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Stationary Electric Generators

Large stationary electrical generators may be fixed to a concrete pad, or to a trailer for rapid deployment. Typically they may be used by first responders or the military to provide “off grid” or emergency power to hospitals, shelters, or government buildings. The US military alone has over 50,000 buildings which require emergency backup power. FEMA and other emergency response agencies have an estimated 6-7,000 large generators in use or on standby at any one time in the United States, with a similar per capita use in Europe.

50kW on tandem axle trailer

50kW on tandem axle trailer

Typical military 60kW

Typical military 60kW

Semi-trailer mounted 750kW

Semi-trailer mounted 750kW

The critical need for reliable power generation was brought to the forefront October, 2012 when the 705-bed New York University Langone Medical Center lost power and its backup system. In researching the incident, Lawrence Associates estimates that hospitals can lose $1 million per power failure, and that 1:20 hospitals in the United States have an unreliable power backup system.  Electricity failures at hospitals in Louisiana during Hurricane Katrina led to a class-action lawsuit against Memorial Medical Center in New Orleans where at least 34 patients died after the hurricane knocked out power.

A ZED powered generator is well suited to large scale power generation for a number of reasons 1) fuel flexibility 2) quiet operation 3) high power to weight ration 4) high fuel economy 5) low emissions.

Portable Electric Generators

Portable power generators are typically used by off-grid recreational properties, or for first responders to power their equipment while being mobile. This can include tent shelters, temporary kitchens, triage medical centers, communications posts, search & rescue mobile posts, or lighting for aircraft landing.

Many houses in the path of severe weather patterns, such as flooding, tornados, or hurricanes also have backup power generators. It is estimated that the North American market for small portable generators is in excess of $150 million a year.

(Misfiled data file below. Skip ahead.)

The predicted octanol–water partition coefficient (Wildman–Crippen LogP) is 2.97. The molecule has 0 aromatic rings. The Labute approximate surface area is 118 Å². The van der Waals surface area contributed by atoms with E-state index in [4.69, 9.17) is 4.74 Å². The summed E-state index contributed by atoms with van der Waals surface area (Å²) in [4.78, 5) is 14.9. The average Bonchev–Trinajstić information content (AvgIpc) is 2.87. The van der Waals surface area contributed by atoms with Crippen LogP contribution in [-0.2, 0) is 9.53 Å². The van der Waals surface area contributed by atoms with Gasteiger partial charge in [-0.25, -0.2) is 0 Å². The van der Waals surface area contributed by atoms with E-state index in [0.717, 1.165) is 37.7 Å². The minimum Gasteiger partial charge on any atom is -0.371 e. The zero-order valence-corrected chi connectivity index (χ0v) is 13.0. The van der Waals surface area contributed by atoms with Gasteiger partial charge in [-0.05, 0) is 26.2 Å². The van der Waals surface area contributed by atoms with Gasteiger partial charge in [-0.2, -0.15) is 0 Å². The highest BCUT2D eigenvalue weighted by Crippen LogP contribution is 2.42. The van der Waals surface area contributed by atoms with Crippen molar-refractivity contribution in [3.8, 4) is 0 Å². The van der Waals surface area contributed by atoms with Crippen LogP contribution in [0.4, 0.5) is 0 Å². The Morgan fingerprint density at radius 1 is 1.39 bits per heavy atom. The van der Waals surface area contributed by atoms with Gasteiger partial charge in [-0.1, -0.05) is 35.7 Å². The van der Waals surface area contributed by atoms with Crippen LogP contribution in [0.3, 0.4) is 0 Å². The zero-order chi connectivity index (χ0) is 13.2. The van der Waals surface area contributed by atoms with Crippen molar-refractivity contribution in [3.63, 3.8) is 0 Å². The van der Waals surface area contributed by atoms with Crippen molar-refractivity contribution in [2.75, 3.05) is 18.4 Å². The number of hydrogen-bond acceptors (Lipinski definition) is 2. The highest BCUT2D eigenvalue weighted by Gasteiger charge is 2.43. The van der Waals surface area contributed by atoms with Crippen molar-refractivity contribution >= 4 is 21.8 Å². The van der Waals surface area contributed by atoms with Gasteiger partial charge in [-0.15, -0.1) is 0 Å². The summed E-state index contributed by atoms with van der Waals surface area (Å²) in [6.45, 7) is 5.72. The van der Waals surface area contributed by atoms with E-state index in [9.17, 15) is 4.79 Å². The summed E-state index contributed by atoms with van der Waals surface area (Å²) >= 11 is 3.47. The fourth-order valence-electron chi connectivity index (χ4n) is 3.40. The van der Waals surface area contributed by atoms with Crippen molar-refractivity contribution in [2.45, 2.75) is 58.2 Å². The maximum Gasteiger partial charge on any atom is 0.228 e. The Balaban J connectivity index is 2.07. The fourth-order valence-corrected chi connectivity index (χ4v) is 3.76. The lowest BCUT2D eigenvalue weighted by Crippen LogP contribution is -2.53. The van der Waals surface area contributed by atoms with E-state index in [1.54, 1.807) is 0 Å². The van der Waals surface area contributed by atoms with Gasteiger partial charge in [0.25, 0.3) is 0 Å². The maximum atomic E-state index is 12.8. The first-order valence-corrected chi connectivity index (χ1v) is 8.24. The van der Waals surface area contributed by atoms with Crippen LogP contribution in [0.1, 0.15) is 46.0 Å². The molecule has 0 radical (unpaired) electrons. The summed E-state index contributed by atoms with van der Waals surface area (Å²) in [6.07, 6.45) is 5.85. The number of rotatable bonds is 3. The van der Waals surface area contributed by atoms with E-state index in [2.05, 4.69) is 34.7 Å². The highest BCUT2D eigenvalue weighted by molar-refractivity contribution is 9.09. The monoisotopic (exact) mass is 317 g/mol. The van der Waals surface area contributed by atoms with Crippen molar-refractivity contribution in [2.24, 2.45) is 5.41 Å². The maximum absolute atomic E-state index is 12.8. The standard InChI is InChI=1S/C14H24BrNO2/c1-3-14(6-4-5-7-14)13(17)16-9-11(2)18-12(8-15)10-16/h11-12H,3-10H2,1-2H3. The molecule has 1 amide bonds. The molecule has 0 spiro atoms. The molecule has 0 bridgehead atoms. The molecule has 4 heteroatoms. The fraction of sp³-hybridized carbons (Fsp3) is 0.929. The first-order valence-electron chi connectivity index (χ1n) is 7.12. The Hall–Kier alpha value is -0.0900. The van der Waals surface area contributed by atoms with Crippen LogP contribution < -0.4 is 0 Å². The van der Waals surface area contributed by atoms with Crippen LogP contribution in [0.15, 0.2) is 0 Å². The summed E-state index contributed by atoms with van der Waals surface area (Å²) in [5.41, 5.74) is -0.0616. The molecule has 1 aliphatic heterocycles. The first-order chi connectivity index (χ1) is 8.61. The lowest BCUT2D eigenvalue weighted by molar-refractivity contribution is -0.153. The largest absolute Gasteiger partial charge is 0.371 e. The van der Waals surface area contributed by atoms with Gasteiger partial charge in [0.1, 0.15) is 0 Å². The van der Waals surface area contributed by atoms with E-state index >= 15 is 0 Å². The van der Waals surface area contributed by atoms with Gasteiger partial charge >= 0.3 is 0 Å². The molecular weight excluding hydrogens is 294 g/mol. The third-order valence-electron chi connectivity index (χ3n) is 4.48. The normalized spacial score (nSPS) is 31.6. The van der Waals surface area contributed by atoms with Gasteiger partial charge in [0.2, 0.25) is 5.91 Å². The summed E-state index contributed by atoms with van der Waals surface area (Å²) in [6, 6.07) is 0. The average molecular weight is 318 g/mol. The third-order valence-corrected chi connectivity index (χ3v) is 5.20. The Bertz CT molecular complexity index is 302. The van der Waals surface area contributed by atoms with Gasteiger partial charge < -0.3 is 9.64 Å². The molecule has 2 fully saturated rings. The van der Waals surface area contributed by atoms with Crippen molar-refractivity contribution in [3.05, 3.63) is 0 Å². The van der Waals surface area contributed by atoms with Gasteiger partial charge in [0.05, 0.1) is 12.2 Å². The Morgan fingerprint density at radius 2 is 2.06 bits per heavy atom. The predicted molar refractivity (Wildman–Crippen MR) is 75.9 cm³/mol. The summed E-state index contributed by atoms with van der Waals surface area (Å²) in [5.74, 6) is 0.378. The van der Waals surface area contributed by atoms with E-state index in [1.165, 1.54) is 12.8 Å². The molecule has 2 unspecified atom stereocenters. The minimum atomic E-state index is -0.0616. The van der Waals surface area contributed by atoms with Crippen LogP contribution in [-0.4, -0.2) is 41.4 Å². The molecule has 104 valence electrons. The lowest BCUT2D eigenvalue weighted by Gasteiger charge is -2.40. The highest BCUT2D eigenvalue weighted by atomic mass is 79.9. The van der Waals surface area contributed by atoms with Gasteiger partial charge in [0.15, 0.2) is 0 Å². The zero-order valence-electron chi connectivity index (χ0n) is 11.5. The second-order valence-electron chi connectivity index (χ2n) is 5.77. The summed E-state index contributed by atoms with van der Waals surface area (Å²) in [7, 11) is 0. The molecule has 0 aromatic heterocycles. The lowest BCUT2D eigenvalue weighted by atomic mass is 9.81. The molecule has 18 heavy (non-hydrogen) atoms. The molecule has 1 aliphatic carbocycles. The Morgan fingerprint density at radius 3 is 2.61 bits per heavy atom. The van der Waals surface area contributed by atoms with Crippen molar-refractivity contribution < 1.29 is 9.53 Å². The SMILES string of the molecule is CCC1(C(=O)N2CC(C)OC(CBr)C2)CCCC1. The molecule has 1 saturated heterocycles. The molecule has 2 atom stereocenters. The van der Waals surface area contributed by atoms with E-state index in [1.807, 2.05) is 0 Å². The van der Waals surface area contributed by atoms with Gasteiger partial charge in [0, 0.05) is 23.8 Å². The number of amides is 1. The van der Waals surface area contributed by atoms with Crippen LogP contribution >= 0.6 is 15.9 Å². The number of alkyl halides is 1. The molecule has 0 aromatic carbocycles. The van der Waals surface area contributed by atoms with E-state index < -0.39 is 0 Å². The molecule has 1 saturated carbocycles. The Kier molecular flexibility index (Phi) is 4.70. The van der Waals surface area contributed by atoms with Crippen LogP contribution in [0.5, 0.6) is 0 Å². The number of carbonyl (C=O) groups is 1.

The military also requires small portable generators to power their equipment during operations.

Portable Electric Generators

Portable Electric Generators

Portable Electric Generators

Portable Electric Generators

Portable Electric Generators

Portable Electric Generators

 

A ZED powered generator is well suited to the portable power generation market for a number of reasons, primarily  1) fuel flexibility 2) quiet operation 3) high power to weight ration 4) high fuel economy 5) low emissions.

Vehicle Auxiliary Power Units (APU)

As noted in the “Class 8” section of this web site, there is an estimated market of $800 million a year globally for heavy truck auxiliary power units due to recent anti-idling laws.

Where current APU are powered by small, noisy diesel engines in order to be fueled off of the vehicles main tanks, the ZED APU can also run on diesel, but would be virtually silent in operation. Providing heating, air conditioning, electricity, and being quiet gives a driver the best possible rest environment. With miniscule pollutants as opposed to operating the main tractor engine (or conventional APU), and a calculated average fuel savings of 2.0-2.25 gallons of fuel per hour, the ZED APU is expected to be the new industry standard. Where a conventional Class 8 APU has an expected life of 3-4 years, the ZED APU is expected to have a service life of 6-7 years.

Typical heavy truck APU installed behind drivers step between cab frame rails.

Typical heavy truck APU installed behind drivers step between cab frame rails.

The ZED technology could help eliminate over 16 million tons of carbon dioxide emissions from truck idling in the United States each year. The market penetration for APUs in the United States is about 5% (Bubbosh, 2008) and expected to climb to 80% by 2020. In addition to environmental benefits, current APUs save on average 8% in fuel costs each year, according to the EPA. High upfront costs (approximately $7,000-$9,000 per unit) limit APU penetration.